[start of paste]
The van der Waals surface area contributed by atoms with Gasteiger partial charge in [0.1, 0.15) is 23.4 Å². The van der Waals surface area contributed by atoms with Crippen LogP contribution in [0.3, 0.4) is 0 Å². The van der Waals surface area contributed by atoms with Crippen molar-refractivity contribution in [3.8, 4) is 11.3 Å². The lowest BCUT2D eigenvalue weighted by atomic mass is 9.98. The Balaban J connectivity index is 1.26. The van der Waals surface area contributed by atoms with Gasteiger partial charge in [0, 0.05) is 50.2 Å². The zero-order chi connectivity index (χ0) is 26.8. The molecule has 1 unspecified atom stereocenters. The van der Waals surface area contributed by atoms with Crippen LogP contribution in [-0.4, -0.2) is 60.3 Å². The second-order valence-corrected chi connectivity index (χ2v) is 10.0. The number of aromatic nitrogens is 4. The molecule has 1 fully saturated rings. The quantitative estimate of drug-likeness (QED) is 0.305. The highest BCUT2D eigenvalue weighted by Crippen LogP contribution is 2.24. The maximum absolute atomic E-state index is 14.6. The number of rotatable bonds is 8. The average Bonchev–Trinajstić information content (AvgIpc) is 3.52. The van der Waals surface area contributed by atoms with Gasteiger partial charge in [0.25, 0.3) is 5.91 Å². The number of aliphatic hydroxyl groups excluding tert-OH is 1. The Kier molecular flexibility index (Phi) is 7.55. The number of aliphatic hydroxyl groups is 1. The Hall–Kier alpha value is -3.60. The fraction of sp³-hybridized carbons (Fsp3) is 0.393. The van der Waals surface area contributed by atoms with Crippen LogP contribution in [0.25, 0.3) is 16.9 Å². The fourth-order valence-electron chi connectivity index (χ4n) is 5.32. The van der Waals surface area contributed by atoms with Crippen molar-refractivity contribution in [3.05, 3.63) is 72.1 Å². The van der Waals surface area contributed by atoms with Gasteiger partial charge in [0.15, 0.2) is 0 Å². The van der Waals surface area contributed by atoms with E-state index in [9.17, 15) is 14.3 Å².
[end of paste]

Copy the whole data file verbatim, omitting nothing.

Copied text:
The van der Waals surface area contributed by atoms with Gasteiger partial charge in [0.1, 0.15) is 23.4 Å². The van der Waals surface area contributed by atoms with Crippen LogP contribution in [0.3, 0.4) is 0 Å². The van der Waals surface area contributed by atoms with Crippen molar-refractivity contribution in [3.8, 4) is 11.3 Å². The lowest BCUT2D eigenvalue weighted by atomic mass is 9.98. The Balaban J connectivity index is 1.26. The van der Waals surface area contributed by atoms with Gasteiger partial charge in [0, 0.05) is 50.2 Å². The zero-order chi connectivity index (χ0) is 26.8. The molecule has 1 unspecified atom stereocenters. The van der Waals surface area contributed by atoms with Crippen LogP contribution in [-0.4, -0.2) is 60.3 Å². The second-order valence-corrected chi connectivity index (χ2v) is 10.0. The number of aromatic nitrogens is 4. The molecule has 1 fully saturated rings. The quantitative estimate of drug-likeness (QED) is 0.305. The highest BCUT2D eigenvalue weighted by Crippen LogP contribution is 2.24. The maximum absolute atomic E-state index is 14.6. The number of rotatable bonds is 8. The average Bonchev–Trinajstić information content (AvgIpc) is 3.52. The van der Waals surface area contributed by atoms with Gasteiger partial charge in [0.25, 0.3) is 5.91 Å². The number of aliphatic hydroxyl groups excluding tert-OH is 1. The Kier molecular flexibility index (Phi) is 7.55. The number of aliphatic hydroxyl groups is 1. The Hall–Kier alpha value is -3.60. The fraction of sp³-hybridized carbons (Fsp3) is 0.393. The van der Waals surface area contributed by atoms with Crippen LogP contribution in [0.25, 0.3) is 16.9 Å². The fourth-order valence-electron chi connectivity index (χ4n) is 5.32. The van der Waals surface area contributed by atoms with Crippen molar-refractivity contribution in [3.05, 3.63) is 72.1 Å². The van der Waals surface area contributed by atoms with Gasteiger partial charge in [0.15, 0.2) is 0 Å². The van der Waals surface area contributed by atoms with E-state index in [9.17, 15) is 14.3 Å².